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That’s a pretty dramatic statement isn’t it? Let me put it this way, sometimes we have really good success in this homesteading life and sometimes we have losses and the losses end up being the life of an animal we’re raising here on the homestead.
The successes are often what we see highlighted in blog posts, Instagram & Facebook feeds, and vlogs. There are certainly those who catalog their failures and we’re no different. It’s in those failures that we learn, but also afford us the opportunity to teach our children and our friends who want to also learn. It’s through other peoples failures that we often find our successes. There are some great quotes about failure:
It’s good to learn from your mistakes. It’s better to learn from other people’s mistakes. – Warren Buffet
Some of us learn from other people’s mistakes and the rest of us have to be other people. – Zig Ziglar
Success is stumbling from failure to failure with no loss of enthusiasm – Winston Churchill.
Our greatest glory is not in never failing, but in rising every time we fail.– Confucius
I’m okay with sharing our failures. Not because it’s fun to fail, but because of what Winston Churchill said, “…stumbling from failure to failure with no loss of enthusiasm”.
When we lose an animal, it sucks. There’s no good way to express that other than feeling defeated. Mother Nature plays by her own rules and you can read 1000 books and still contend with the laws of nature. You can buy every piece of hardware cloth in your county and some predator (maybe even your dog!!) gets to your animals. We do what we can with the tools and knowledge we have.
Our Recent Failure
That leads me a recent failure, but not really on our part – it was an equipment failure. When we started raising turkeys we knew we wanted to have a breed pair or two so that we didn’t have to keep buying poults from the hatcher, feed stores, or local sellers. We started off with about 8 turkeys; which about half of them ended up in the freezer for the family, and one; of course, for Thanksgiving. That left us with 3 hens and one tom. At the writing of this article, each of the hens is laying about one egg a day. We’ve been collecting them with the hopes one of the hens would go broody and actually hatch them out. No such luck.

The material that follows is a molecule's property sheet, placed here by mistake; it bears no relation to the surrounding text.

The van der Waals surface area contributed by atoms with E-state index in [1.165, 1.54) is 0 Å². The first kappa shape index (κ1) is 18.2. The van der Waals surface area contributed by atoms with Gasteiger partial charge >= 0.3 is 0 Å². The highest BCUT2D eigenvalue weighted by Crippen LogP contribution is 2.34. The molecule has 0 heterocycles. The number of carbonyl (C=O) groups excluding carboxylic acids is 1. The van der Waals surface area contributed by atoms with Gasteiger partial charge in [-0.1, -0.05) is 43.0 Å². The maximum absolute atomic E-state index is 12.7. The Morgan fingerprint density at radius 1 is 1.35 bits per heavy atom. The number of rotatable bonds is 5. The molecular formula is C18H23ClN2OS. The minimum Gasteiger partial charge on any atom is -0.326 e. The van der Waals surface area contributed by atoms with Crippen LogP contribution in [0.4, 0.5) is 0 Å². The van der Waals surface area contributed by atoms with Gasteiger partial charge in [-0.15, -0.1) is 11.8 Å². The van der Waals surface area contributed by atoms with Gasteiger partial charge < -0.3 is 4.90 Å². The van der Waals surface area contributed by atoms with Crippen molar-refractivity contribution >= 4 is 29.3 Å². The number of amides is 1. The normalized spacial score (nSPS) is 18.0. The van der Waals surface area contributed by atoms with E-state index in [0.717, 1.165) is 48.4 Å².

We decided to divide and conquer. We’d collect enough to go in our incubator and while those are cooking, we’d collect another batch and should our chickens go broody, they can hatch them out for us and also raise them.
Side note: having broody hens sit on, hatch, and raise your chicks is the best thing ever! Why do all the hard work and stress about perfect temperatures and humidity levels when these hens will do it all for you? Let Mother Nature do what it’s intended to do, I say.
So far, our broody hens (3) are sitting on those eggs, plus some of their own eggs too. But, that brings us to our equipment failure. In our last batch of hatching chicks, including over 100 quail, we had little to no issues at all. Such was not the case with these turkeys.
We had some trial and error this round and only hatched 2 (out of 16 turkey eggs) set in the incubator earlier in the month. The incubator wouldn’t hold the proper high humidity. We kept losing babies right after internally pipping. We ended up finding out that the incubator was leaking. We lost all but two of these incubator babies. My wife also had to help them hatch because of the humidity dropping, they had externally pipped but were getting shrink-wrapped buy the internal membrane. If she hadn’t have helped, we would have lost them too.
We’re thankful for our current broody hens. It makes hatching way easier as I mentioned. And thankfully, we have about 7 turkey eggs under one of our hens. The other two hens have a couple dozen chick eggs under them too. We’ve noticed that we get much better hatch rates with our broody hens than with machines; go figure.
To remedy this, we went out and purchased a new incubator that has great reviews; Harris Farms Nurture Right Incubator.
We’ll post our own review once we’ve used it for a few hatchings. What’s your incubator story? Share it in the comments here or on our Facebook page.